On the flip side of things Baha'is often reject the notion of even having traditions at all, so often you can't tell exactly what the even is that you are attending. Important days have a "texture" in peoples eyes. I often wish that I could walk in to a Baha'i gathering and just by the sights and smells (of food) could tell what day it was.
  • Sen McGlinn
    Apr 7, 2014
    Bahais do have rituals. Among the most important are specified daily prayers and the accompanying ablutions, the recitation of the greatest name 95 times (ideally seated in a lotus position), daily scripture reading, donations to the Bahai Fund and to the Huququllah fund, pilgrimmage once in one's life if one is able (optional for women), fasting from dawn to sunset during the 19-day month of the fast (exemptions for various groups), the "19th-day feast" meetings, observances for particular Bahai holy days (including abstaining from normal work on some of these), and an annual festival of good works and hospitality known "Ayyam-e Ha." There are also life-event rituals: marriage and funerals, and optional forms for naming a child and many other life events. Alll of the above a scripturally prescribed rituals. Other behaviours which a sociologist would recognize as rituals are reading prayers in turn around a circle, prayer vigils in which a particular prayer may be repeated many times, and lining up for large group photos which emphasise happy diversity (often using diverse national clothing).
    When the Bahai Faith was transported to the West, it was also transformed, particularly in America. Anti-clerical, anti-dogmatic and anti-catholic attitudes and a loft of millenial expectations and apocalypticism were supposed, by the early American Bahais, to be also Bahai teachings. So many of the early Bahai books say that the Bahai faith is a religion without rituals or church, that is has no organisation, and so forth, because the people of the time were looking for a religion that would be pure spirituality without any organisation or ritual. But that is not what Baha'u'llah brought. He brought a religion with new forms of organisation and ritual.
    Religious rituals are the heart of the life of a religious community, and the Mashriqu'l-Adhkar or "Bahai house of worship" is both the central and the crowning institution of every Bahai community -- its purpose is as a place where we can perform the rites of prayer, recite the adhkar, hear the Word being read (a rite in itself) and raise our voices in praise. So we not only have rituals, we have institutions that serve them.
    • Maya Bohnhoff
      Apr 8, 2014
      The context of the question was specifically congregational worship/ As a reminder, it was about sets of rituals that we always do when we congregate. Other than prayer, which I mentioned, we don't have rituals as such.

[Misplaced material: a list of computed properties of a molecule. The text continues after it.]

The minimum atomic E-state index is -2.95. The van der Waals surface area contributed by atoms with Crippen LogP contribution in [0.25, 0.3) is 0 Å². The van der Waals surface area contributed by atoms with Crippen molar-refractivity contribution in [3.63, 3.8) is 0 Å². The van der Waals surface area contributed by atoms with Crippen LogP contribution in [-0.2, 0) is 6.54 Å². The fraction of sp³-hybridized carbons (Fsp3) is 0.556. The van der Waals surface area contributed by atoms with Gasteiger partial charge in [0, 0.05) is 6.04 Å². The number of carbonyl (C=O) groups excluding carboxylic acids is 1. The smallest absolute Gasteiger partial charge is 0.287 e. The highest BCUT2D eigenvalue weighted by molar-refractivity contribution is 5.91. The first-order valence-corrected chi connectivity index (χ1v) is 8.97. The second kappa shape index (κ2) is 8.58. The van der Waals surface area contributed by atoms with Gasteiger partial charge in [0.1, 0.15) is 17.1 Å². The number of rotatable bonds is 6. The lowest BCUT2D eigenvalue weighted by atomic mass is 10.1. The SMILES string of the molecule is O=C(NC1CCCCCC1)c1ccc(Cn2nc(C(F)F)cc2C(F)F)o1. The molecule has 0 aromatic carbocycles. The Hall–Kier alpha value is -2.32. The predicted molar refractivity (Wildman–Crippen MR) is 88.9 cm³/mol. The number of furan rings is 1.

I think the seeming contradiction involves the word "ritual". I think it's worth looking at the meaning of the word. Here's Webster's:
      a formal ceremony or series of acts that is always performed in the same way : an act or series of acts done in a particular situation and in the same way each time
      1: the established form for ...a ceremony; specifically : the order of words prescribed for a religious ceremony
      a : ritual observance; specifically : a system of rites
      b : a ceremonial act or action
      c : an act or series of acts regularly repeated in a set precise manner
      These were the definitions I was working from and, judging by the wording of the question, so was the student. She references "a set of religious rituals" that Bahá'ís always do when we congregate. The examples you cite are not rituals, per se. For example, marriage is a rite within the Bahá'í Faith, but other than saying "We will all verily abide by the will of God" somewhere in the ceremony, there is no wedding ritual. My Bahá'í wedding and that of my son were very, very different in all but that one particular.
      I think perhaps Shoghi Effendi is the deciding vote on this. Though he erected much of the organization that exists in the Bahá'í Faith—carrying out the wishes of Bahá'u'lláh and Abdu'l-Bahá—his words about rituals (some of which I quoted in the article) are to discourage us from developing them. In addition to the quote I referenced above, in which the Guardian warns about ritualizing Bahá'í community life, here is the text from a letter written on his behalf in 1949:
      'Bahá'u'lláh has reduced all ritual and form to an absolute minimum in His Faith. ... Thus it can be seen that the Faith has certain simple rites prescribed by Bahá'u'lláh, such as the obligatory prayers, the marriage ceremony and the laws for the burial of the dead, but its teachings warn against developing them into a system of uniform and rigid rituals incorporating man-made forms of practices, such as exists in other religions where rituals usually consist of elaborate ceremonial practices performed by a member of the clergy. (Compilations, Lights of Guidance, p. 476)
      So, to make a long comment short—I don't think we're in disagreement on the essentials. I think perhaps we are using the same word to mean two different things. By rituals, I mean what Shoghi Effendi addresses in his letters—"elaborate ceremonial practices" or a set of prescribed actions that occur in the same way in every congregation.